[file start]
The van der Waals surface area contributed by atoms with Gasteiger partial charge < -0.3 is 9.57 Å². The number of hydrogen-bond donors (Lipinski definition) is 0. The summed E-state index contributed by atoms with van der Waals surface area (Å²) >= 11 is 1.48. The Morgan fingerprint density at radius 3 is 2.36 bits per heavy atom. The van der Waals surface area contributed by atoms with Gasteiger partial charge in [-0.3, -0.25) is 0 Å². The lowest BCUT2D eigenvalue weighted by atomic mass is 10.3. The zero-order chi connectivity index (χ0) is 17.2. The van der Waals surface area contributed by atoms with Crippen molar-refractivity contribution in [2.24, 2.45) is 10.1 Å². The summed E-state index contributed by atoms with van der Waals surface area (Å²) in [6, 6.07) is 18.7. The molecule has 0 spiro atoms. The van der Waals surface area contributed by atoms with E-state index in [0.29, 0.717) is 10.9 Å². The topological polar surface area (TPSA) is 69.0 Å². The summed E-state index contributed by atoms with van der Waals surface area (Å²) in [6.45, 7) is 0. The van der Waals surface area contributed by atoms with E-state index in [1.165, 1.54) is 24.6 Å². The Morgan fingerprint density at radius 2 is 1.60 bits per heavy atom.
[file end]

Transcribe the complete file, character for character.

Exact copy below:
The van der Waals surface area contributed by atoms with Gasteiger partial charge < -0.3 is 9.57 Å². The number of hydrogen-bond donors (Lipinski definition) is 0. The summed E-state index contributed by atoms with van der Waals surface area (Å²) >= 11 is 1.48. The Morgan fingerprint density at radius 3 is 2.36 bits per heavy atom. The van der Waals surface area contributed by atoms with Gasteiger partial charge in [-0.3, -0.25) is 0 Å². The lowest BCUT2D eigenvalue weighted by atomic mass is 10.3. The zero-order chi connectivity index (χ0) is 17.2. The van der Waals surface area contributed by atoms with Crippen molar-refractivity contribution in [2.24, 2.45) is 10.1 Å². The summed E-state index contributed by atoms with van der Waals surface area (Å²) in [6, 6.07) is 18.7. The molecule has 0 spiro atoms. The van der Waals surface area contributed by atoms with E-state index in [0.29, 0.717) is 10.9 Å². The topological polar surface area (TPSA) is 69.0 Å². The summed E-state index contributed by atoms with van der Waals surface area (Å²) in [6.45, 7) is 0. The van der Waals surface area contributed by atoms with E-state index in [1.165, 1.54) is 24.6 Å². The Morgan fingerprint density at radius 2 is 1.60 bits per heavy atom.